Monday 24 January 2022 by Jonathan Sheridan Sample-portfolios-January-Image Trade opportunities

Sample portfolio update – January

January as usual is a pretty quiet time of year, with most market participants on their annual break. The same cannot be said for the Treasurers of the large banks, who clearly spent their holidays planning to issue bonds as early in the year as possible.

With the Reserve Bank of Australia (RBA) having closed the Committed Liquidity Facility which helped banks with their funding, there is suddenly a need to issue senior bonds again. In the last week we have seen CBA (with the largest corporate bond ever issued in Australia at >$4bn total issue size), WBC and Suncorp all issue senior bonds, as well as Rabobank.

Reflecting their safety, none of these had yields high enough to entice us to include them in the portfolios, but it is an interesting development in the market, which has had no senior bank issuance for more than a year due to the RBA’s pandemic facilities.

Outside of these there has been no new corporate issues in January, although late in December there was one which we include in the High Yield portfolio.

Yields in the market have generally drifted higher, as markets are pricing in more central bank rate rises earlier than previously, so all the portfolios look a little more attractive than they did to end 2021.

Conservative portfolio:

This portfolio is all investment grade and all AUD.

The current portfolio yields 3.61% and consists of 10 bonds of roughly equal weight by value to total an approximate $500k spend.

Moving a little shorter in duration with the Computershare bond last month turned out to be a good move as yields across the curve have risen, so this limited the impact on capital price. Floating rate bonds have also improved in yield with the increased rate expectations.

As the portfolio is relatively short, with a weighted average duration of just 3.6 years, the increase in yields has had only a minor effect on the portfolio – an increase of 0.09% since the last update at the start of December.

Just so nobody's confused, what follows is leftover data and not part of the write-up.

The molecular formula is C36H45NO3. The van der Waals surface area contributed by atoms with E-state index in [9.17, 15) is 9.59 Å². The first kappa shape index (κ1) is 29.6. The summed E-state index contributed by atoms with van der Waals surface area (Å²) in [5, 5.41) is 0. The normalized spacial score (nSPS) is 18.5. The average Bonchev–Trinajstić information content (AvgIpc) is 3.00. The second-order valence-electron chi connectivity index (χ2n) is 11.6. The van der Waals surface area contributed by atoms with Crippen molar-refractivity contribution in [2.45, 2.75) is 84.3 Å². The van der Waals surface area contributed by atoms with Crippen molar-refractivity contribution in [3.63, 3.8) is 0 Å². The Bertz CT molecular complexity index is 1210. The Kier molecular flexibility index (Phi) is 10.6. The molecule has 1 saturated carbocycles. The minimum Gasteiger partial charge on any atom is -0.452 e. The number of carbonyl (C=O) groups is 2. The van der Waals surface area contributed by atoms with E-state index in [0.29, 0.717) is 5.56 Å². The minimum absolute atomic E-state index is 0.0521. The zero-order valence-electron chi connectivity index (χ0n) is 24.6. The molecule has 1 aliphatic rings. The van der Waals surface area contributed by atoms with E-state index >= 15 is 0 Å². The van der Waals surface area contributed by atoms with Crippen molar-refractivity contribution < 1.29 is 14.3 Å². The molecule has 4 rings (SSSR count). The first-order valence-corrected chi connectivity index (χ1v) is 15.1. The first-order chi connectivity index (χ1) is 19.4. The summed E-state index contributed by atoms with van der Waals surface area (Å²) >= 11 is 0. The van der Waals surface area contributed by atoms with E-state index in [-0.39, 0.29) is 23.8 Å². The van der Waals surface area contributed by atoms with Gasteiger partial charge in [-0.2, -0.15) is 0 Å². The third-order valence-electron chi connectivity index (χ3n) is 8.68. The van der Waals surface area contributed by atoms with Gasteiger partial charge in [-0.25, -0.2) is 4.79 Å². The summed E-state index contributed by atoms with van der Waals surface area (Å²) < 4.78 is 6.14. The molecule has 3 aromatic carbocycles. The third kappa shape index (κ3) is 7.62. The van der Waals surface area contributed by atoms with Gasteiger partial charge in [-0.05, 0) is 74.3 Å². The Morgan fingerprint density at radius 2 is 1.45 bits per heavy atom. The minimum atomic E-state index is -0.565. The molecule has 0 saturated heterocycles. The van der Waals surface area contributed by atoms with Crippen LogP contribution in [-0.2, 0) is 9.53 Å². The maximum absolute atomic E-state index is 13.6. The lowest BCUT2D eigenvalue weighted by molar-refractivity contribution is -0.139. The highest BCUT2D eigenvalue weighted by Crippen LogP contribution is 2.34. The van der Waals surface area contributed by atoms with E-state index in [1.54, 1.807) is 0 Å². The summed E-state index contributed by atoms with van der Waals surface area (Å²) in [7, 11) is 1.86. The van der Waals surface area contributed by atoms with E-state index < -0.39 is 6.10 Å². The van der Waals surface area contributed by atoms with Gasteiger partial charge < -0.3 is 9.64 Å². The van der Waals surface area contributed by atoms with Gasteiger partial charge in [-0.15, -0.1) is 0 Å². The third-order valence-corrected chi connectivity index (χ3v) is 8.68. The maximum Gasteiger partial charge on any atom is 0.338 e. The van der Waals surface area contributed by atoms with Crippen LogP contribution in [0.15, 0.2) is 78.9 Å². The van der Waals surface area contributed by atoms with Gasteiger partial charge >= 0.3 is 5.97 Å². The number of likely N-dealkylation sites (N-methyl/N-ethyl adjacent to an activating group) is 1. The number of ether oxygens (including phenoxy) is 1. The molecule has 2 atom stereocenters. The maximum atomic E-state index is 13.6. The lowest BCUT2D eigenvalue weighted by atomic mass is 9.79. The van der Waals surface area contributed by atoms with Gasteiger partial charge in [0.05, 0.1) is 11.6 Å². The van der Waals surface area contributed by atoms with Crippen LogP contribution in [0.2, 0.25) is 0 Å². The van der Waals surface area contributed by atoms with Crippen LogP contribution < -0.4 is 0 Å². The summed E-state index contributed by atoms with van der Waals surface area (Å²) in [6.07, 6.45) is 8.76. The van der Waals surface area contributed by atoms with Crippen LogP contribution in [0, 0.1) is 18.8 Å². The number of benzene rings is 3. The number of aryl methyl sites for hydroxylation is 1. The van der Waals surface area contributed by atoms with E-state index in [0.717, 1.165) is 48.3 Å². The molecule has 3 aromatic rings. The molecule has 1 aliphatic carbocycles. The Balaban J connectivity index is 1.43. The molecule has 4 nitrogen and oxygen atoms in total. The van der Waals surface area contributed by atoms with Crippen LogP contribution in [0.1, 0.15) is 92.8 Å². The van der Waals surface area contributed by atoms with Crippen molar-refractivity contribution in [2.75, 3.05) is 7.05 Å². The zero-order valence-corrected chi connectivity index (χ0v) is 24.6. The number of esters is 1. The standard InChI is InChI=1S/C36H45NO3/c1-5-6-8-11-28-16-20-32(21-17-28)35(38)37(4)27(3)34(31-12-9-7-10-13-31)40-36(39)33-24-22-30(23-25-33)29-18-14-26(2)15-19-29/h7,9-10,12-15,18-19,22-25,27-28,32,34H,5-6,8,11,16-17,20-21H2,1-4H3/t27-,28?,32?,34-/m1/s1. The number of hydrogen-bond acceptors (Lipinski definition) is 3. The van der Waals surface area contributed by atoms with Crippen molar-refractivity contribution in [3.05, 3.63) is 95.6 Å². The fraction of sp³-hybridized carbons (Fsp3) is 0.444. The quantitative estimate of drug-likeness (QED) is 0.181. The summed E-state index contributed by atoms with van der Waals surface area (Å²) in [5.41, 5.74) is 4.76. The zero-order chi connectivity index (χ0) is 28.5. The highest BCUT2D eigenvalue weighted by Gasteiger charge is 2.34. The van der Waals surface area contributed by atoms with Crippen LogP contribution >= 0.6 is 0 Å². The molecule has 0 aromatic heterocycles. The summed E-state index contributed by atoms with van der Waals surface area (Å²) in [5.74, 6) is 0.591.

Balanced portfolio:

The Balanced portfolio adds higher yielding bonds to the base Conservative portfolio to achieve a higher yield, while still maintaining a balance between risk and return, skewed towards preserving capital rather than chasing yield.

It aims to have between 15-20 positions, with the high yielding bonds in smaller parcel sizes (comprising 38% of the total portfolio) to reflect their riskier nature.

The current portfolio has 16 bonds, yields 4.42% and is an approximate $620k spend.

As mentioned in the introduction, there was a new issue later in December that we felt should be included in the portfolios this month. Partners Life, the second largest life insurer in New Zealand, issued an unrated AUD denominated bond.

A solidly rated business by AM Best, the specialist insurance rating agency, with an attractive coupon of BBSW + 4.50% and a forecast yield of nearly 6%, ticked all the boxes for our higher yielding portion of the portfolio.

We switched out CEFT, which although shorter dated and lower yielding even though it is fixed, might well deliver a lower yield for a similar risk if the expected yield does eventuate for the slightly longer dated Partners bond.

Being floating rate, it also removes a little interest rate risk from the portfolio, which with the market consensus being for higher rates, makes the portfolio more defensive in that environment, which is a good thing.

High Yield portfolio:

The High Yield portfolio looks to generate a high yield while still looking to have a bias towards as low risk positions as possible.

This is achieved by good diversification and attempting to identify fundamentally mispriced bonds.

The current portfolio has 16 bonds, yields 6.67% and is an approximate $500k spend, demonstrating the concept of greater diversity in higher risk positions.

As above, the Partners Life new issue showed good relative value. From the existing portfolio, the Edison Mar 2026c bond has flown in the face of the general market, going up in price and therefore down in yield. Being quite short at just 4-years to the call, the yield of 3.8% is not high yielding enough for the parameters of this portfolio, so we replaced it with the Partners Life bond.

To view and download our Sample Portfolios, please click here.